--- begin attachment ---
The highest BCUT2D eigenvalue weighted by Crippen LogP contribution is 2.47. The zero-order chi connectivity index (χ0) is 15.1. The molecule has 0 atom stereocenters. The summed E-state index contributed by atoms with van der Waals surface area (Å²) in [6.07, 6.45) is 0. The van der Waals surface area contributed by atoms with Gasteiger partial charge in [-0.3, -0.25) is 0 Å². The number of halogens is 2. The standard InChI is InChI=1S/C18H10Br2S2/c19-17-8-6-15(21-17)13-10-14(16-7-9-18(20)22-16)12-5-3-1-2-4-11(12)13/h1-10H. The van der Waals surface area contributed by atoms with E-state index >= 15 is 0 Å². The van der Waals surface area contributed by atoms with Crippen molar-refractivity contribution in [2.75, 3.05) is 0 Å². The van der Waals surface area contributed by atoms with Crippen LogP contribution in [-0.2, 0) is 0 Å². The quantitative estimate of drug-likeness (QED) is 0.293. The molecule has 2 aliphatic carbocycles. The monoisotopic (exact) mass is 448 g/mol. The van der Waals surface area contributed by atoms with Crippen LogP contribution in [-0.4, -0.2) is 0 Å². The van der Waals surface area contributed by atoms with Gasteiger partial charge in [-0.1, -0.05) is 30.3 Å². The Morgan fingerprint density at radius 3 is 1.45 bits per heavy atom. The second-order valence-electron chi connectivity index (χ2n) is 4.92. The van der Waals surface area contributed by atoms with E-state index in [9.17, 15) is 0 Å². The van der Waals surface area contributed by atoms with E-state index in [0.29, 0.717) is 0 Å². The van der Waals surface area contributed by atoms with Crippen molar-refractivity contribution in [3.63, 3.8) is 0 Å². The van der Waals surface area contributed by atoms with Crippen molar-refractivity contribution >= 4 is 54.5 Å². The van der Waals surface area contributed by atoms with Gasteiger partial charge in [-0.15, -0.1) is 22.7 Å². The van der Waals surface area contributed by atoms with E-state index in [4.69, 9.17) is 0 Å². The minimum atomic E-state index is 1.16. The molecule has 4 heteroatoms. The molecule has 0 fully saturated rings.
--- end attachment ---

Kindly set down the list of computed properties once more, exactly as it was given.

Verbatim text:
The highest BCUT2D eigenvalue weighted by Crippen LogP contribution is 2.47. The zero-order chi connectivity index (χ0) is 15.1. The molecule has 0 atom stereocenters. The summed E-state index contributed by atoms with van der Waals surface area (Å²) in [6.07, 6.45) is 0. The van der Waals surface area contributed by atoms with Gasteiger partial charge in [-0.3, -0.25) is 0 Å². The number of halogens is 2. The standard InChI is InChI=1S/C18H10Br2S2/c19-17-8-6-15(21-17)13-10-14(16-7-9-18(20)22-16)12-5-3-1-2-4-11(12)13/h1-10H. The van der Waals surface area contributed by atoms with E-state index >= 15 is 0 Å². The van der Waals surface area contributed by atoms with Crippen molar-refractivity contribution in [2.75, 3.05) is 0 Å². The van der Waals surface area contributed by atoms with Crippen LogP contribution in [-0.2, 0) is 0 Å². The quantitative estimate of drug-likeness (QED) is 0.293. The molecule has 2 aliphatic carbocycles. The monoisotopic (exact) mass is 448 g/mol. The van der Waals surface area contributed by atoms with Crippen LogP contribution in [-0.4, -0.2) is 0 Å². The van der Waals surface area contributed by atoms with Gasteiger partial charge in [-0.1, -0.05) is 30.3 Å². The Morgan fingerprint density at radius 3 is 1.45 bits per heavy atom. The second-order valence-electron chi connectivity index (χ2n) is 4.92. The van der Waals surface area contributed by atoms with E-state index in [9.17, 15) is 0 Å². The van der Waals surface area contributed by atoms with E-state index in [0.29, 0.717) is 0 Å². The van der Waals surface area contributed by atoms with Crippen molar-refractivity contribution in [3.63, 3.8) is 0 Å². The van der Waals surface area contributed by atoms with Crippen molar-refractivity contribution >= 4 is 54.5 Å². The van der Waals surface area contributed by atoms with Gasteiger partial charge in [-0.15, -0.1) is 22.7 Å². The van der Waals surface area contributed by atoms with E-state index in [4.69, 9.17) is 0 Å². The minimum atomic E-state index is 1.16. The molecule has 4 heteroatoms. The molecule has 0 fully saturated rings.